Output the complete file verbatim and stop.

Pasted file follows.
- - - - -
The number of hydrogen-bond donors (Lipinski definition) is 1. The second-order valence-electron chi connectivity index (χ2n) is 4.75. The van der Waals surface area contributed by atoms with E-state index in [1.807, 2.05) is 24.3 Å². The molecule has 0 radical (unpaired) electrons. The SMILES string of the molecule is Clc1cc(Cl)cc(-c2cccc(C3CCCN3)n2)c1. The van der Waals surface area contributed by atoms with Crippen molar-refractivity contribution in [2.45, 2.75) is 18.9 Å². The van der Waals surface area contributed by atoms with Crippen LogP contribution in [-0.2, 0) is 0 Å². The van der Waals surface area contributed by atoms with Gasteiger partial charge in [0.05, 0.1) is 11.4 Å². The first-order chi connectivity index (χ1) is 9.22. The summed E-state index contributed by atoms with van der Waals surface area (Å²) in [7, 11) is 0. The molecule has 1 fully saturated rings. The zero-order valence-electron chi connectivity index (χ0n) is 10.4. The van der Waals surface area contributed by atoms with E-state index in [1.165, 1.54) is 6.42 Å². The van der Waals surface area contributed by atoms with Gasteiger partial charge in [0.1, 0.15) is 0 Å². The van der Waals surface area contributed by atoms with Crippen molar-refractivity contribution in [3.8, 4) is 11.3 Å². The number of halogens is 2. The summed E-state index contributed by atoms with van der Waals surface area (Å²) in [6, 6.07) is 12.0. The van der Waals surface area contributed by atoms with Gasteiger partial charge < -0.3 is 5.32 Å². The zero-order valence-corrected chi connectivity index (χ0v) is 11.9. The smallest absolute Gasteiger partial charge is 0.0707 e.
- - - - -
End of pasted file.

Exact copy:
The number of hydrogen-bond donors (Lipinski definition) is 1. The second-order valence-electron chi connectivity index (χ2n) is 4.75. The van der Waals surface area contributed by atoms with E-state index in [1.807, 2.05) is 24.3 Å². The molecule has 0 radical (unpaired) electrons. The SMILES string of the molecule is Clc1cc(Cl)cc(-c2cccc(C3CCCN3)n2)c1. The van der Waals surface area contributed by atoms with Crippen molar-refractivity contribution in [2.45, 2.75) is 18.9 Å². The van der Waals surface area contributed by atoms with Crippen LogP contribution in [-0.2, 0) is 0 Å². The van der Waals surface area contributed by atoms with Gasteiger partial charge in [0.05, 0.1) is 11.4 Å². The first-order chi connectivity index (χ1) is 9.22. The summed E-state index contributed by atoms with van der Waals surface area (Å²) in [7, 11) is 0. The molecule has 1 fully saturated rings. The zero-order valence-electron chi connectivity index (χ0n) is 10.4. The van der Waals surface area contributed by atoms with E-state index in [1.165, 1.54) is 6.42 Å². The van der Waals surface area contributed by atoms with Gasteiger partial charge in [0.1, 0.15) is 0 Å². The van der Waals surface area contributed by atoms with Crippen molar-refractivity contribution in [3.8, 4) is 11.3 Å². The number of halogens is 2. The summed E-state index contributed by atoms with van der Waals surface area (Å²) in [6, 6.07) is 12.0. The van der Waals surface area contributed by atoms with Gasteiger partial charge < -0.3 is 5.32 Å². The zero-order valence-corrected chi connectivity index (χ0v) is 11.9. The smallest absolute Gasteiger partial charge is 0.0707 e.